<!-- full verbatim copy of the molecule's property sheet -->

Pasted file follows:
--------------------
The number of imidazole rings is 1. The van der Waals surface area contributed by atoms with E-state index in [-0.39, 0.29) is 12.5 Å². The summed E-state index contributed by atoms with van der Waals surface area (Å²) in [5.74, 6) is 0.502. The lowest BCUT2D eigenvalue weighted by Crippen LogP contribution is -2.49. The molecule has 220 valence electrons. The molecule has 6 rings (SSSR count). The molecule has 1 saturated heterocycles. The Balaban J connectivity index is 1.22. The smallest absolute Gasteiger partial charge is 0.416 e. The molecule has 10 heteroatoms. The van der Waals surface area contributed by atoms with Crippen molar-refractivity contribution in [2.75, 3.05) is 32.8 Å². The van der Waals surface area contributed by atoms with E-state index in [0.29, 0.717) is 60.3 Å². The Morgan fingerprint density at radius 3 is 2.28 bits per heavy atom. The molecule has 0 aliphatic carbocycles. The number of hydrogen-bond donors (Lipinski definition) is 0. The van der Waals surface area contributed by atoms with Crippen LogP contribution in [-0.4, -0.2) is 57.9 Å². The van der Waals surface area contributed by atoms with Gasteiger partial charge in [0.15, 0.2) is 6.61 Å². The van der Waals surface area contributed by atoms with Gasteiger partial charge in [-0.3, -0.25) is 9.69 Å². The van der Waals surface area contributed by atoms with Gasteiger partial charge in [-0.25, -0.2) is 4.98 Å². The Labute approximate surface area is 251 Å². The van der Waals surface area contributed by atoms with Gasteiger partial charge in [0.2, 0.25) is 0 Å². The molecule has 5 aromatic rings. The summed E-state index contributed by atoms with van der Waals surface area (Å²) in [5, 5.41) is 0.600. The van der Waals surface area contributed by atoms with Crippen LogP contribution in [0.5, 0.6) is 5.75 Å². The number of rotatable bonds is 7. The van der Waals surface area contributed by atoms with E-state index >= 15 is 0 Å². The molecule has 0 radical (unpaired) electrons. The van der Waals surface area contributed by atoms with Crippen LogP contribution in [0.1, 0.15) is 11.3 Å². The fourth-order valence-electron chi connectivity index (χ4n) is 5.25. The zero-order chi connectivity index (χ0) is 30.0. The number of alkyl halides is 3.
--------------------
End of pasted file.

The number of imidazole rings is 1. The van der Waals surface area contributed by atoms with E-state index in [-0.39, 0.29) is 12.5 Å². The summed E-state index contributed by atoms with van der Waals surface area (Å²) in [5.74, 6) is 0.502. The lowest BCUT2D eigenvalue weighted by Crippen LogP contribution is -2.49. The molecule has 220 valence electrons. The molecule has 6 rings (SSSR count). The molecule has 1 saturated heterocycles. The Balaban J connectivity index is 1.22. The smallest absolute Gasteiger partial charge is 0.416 e. The molecule has 10 heteroatoms. The van der Waals surface area contributed by atoms with Crippen molar-refractivity contribution in [2.75, 3.05) is 32.8 Å². The van der Waals surface area contributed by atoms with E-state index in [0.29, 0.717) is 60.3 Å². The Morgan fingerprint density at radius 3 is 2.28 bits per heavy atom. The molecule has 0 aliphatic carbocycles. The number of hydrogen-bond donors (Lipinski definition) is 0. The van der Waals surface area contributed by atoms with Crippen LogP contribution in [-0.4, -0.2) is 57.9 Å². The van der Waals surface area contributed by atoms with Gasteiger partial charge in [0.15, 0.2) is 6.61 Å². The van der Waals surface area contributed by atoms with Gasteiger partial charge in [-0.3, -0.25) is 9.69 Å². The van der Waals surface area contributed by atoms with Gasteiger partial charge in [-0.25, -0.2) is 4.98 Å². The Labute approximate surface area is 251 Å². The van der Waals surface area contributed by atoms with Gasteiger partial charge in [0.2, 0.25) is 0 Å². The molecule has 5 aromatic rings. The summed E-state index contributed by atoms with van der Waals surface area (Å²) in [5, 5.41) is 0.600. The van der Waals surface area contributed by atoms with Crippen LogP contribution in [0.5, 0.6) is 5.75 Å². The number of rotatable bonds is 7. The van der Waals surface area contributed by atoms with E-state index >= 15 is 0 Å². The molecule has 0 radical (unpaired) electrons. The van der Waals surface area contributed by atoms with Crippen LogP contribution in [0.1, 0.15) is 11.3 Å². The fourth-order valence-electron chi connectivity index (χ4n) is 5.25. The zero-order chi connectivity index (χ0) is 30.0. The number of alkyl halides is 3.